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As its Linnaean name implies, it has two horns. The horn of the Sumatran rhino fetches huge prices among those who believe that this lump of keratin – the same substance as hair or fingernail - will stiffen their marshmallows. The Asian product can sell for as much as $60,000 a kilo. African rhino horn is much less sought after.

Hornbills, on the other hand, don’t have horns, but solid casques instead. There are 57 varieties, and eight in Borneo. They tend to be black or brown, with long tails, and they are big birds. In the Kinabatangan we saw plenty of oriental pied hornbills (Anthrococeros coronatus), which grow to 75 cm.

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Their eyes appear to be glued on, like the eyes of soft toys. We saw some sitting near an eagle, and they were larger than their neighbour.

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Hornbills nest in tree holes. When the female is about to lay, the male walls her in, leaving only a slit. She stays there with her chicks until they are ready to fly. The male feeds them through the slit.

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Our various excellent guides – Kai, Luis, and the lovely Nelly - spotted about five crocodiles. I only saw one, because they lie almost entirely submerged, and the remainder disappears as the boat approaches. They are estuarine crocs, also known as saltwater crocs, and in Australia they are known as vicious bastards and fast. But here, like the eagles, they mainly subsist on small animals, only occasionally attacking humans. Borneo is in fact right in the middle of their notional range, although sightings are now very rare in Thailand and Indochina. In New Guinea and Australia their populations have recovered to precolonial health, and they are also common in Orissa, in northeast India. Naturally, there are monitors too, usually resting on branches.

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On one river cruise we saw a mangrove snake coiled in a branch overhanging the water. These are poisonous, but very lazy, or so it appeared.

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Kai is an orang sungai – from a river tribe. Partly because his teeth are filed, his face has an air of gleeful piratical wickedness, at odds with his character. As in, say, Papua, the river people speak a lot of different dialects and cannot understand each other. But they are all counted as Dusun, and all nominally Muslim.

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The commonest monkey in the sanctuary is the long-tailed macaque, Macaca fascicularis. It eats shoots and leaves (sic). It also eats small animals, and in the mangroves it eats crabs. It does so by inserting its tail into a crab hole, waiting for the crab to grab, slowly withdrawing the tail, and then dashing the crab against a rock. It lives in large groups and is highly sociable. It used to be a favourite subject of animal experiments. I have seen them all over the place in Asia and have grown to dislike the thieving hooligans.

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Each evening after supper we would go for a walk with torches. It was very creepy. But for the torches, darkness is absolute. My LED torch is fine for reading but inadequate for walking, especially with steamed-up glasses. It is still very hot and humid at night, and walking is very sweaty work. On the first couple of walks we saw plenty of elephant dung but no elephants (more on the elephants another time). All we saw was a couple of large scorpions. It was very muddy – you had to be careful not to leave shoes behind.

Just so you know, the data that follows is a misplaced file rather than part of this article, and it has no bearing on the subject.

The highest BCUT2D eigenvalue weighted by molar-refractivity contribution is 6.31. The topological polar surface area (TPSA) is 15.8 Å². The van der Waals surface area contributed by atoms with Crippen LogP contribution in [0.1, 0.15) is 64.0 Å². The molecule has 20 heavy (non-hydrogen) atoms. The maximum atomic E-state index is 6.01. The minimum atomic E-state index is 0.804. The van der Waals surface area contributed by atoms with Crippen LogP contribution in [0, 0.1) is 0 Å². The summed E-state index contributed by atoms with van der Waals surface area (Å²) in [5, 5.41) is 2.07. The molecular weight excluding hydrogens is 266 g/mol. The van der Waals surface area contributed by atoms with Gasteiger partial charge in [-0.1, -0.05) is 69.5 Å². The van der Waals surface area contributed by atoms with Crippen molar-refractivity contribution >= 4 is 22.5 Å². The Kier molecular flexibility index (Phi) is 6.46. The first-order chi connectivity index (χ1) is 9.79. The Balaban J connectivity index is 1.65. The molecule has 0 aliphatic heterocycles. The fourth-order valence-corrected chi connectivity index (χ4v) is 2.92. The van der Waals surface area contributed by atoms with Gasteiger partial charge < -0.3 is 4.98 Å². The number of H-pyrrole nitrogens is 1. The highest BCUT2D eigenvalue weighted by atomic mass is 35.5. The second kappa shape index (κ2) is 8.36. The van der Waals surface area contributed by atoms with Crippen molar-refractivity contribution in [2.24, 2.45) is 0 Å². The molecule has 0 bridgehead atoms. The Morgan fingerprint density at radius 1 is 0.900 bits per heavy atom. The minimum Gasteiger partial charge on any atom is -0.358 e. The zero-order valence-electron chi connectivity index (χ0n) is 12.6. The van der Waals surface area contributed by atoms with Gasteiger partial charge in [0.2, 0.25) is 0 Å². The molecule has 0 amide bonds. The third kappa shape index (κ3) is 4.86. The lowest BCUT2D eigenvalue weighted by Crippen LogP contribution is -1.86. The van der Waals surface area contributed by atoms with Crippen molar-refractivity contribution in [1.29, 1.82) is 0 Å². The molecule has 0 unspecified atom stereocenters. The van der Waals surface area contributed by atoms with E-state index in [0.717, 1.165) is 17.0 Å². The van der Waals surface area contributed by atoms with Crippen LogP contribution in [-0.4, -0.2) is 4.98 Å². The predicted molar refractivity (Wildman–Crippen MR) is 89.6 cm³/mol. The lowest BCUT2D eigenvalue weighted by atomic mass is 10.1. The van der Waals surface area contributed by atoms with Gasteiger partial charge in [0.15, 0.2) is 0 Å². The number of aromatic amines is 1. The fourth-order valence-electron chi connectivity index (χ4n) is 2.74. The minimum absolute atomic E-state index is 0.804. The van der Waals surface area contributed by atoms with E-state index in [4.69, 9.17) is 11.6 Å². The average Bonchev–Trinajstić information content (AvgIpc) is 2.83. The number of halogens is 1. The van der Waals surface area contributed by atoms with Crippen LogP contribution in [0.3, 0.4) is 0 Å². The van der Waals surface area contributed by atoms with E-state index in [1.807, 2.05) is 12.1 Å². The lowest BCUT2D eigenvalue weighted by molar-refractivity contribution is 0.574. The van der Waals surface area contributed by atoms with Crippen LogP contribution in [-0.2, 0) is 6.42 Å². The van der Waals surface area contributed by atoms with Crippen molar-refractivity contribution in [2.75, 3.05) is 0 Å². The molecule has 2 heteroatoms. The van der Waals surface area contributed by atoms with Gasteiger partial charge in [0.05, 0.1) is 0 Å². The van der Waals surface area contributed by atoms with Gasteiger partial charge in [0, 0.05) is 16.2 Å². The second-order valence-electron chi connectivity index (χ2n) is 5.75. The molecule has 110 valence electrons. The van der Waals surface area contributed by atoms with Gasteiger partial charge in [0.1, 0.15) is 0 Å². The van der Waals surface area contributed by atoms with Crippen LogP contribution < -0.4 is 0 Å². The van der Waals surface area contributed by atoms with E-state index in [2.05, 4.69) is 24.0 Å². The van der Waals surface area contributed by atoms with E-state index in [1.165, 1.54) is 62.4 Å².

Each time we walk we wear leech socks. These are not recognisably socks, but canvas Christmas stockings instead. The leeches are smaller than I expected, about an inch long, more like inchworms than slugs. They sit on trunks and leaves and stretch out when they sense traffic passing. They look like the letter-forming aliens from Charlie and the Great Glass Elevator.

On one night walk we found a kingfisher sleeping on a branch. It was not disturbed by the torches or by the noise. It may be a stork-billed kingfisher, but I am guessing it is a black-capped kingfisher, because of its smaller stature and shorter tail.

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After each night walk we head straight to bed, no hanging around the bar swapping war stories. We are up for a dawn boat ride at six each morning. Inside the hut, a million ants and mosquitoes and the odd gecko. From my hut at night I could hear jungle noises, which often seemed to be nearby. There are Chihuahua barks and growls outside. It’s not a Chihuahua. A frog? A monkey? No idea. And in the morning, you wake to the melodious song of tailor birds.

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This is a millipede commonly found in the area, a kind of pill millipede.

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If disturbed it rolls up into a ball for a few minutes. Threatened millipedes curl up; threatened centipedes run away, because they are much faster. (They only have one pair of legs per body segment, while millipedes have two.) Centipedes can run, proportionately to body length, faster than cheetahs.

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A leaf beetle.

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Posted by Wardsan 16:50 Archived in Malaysia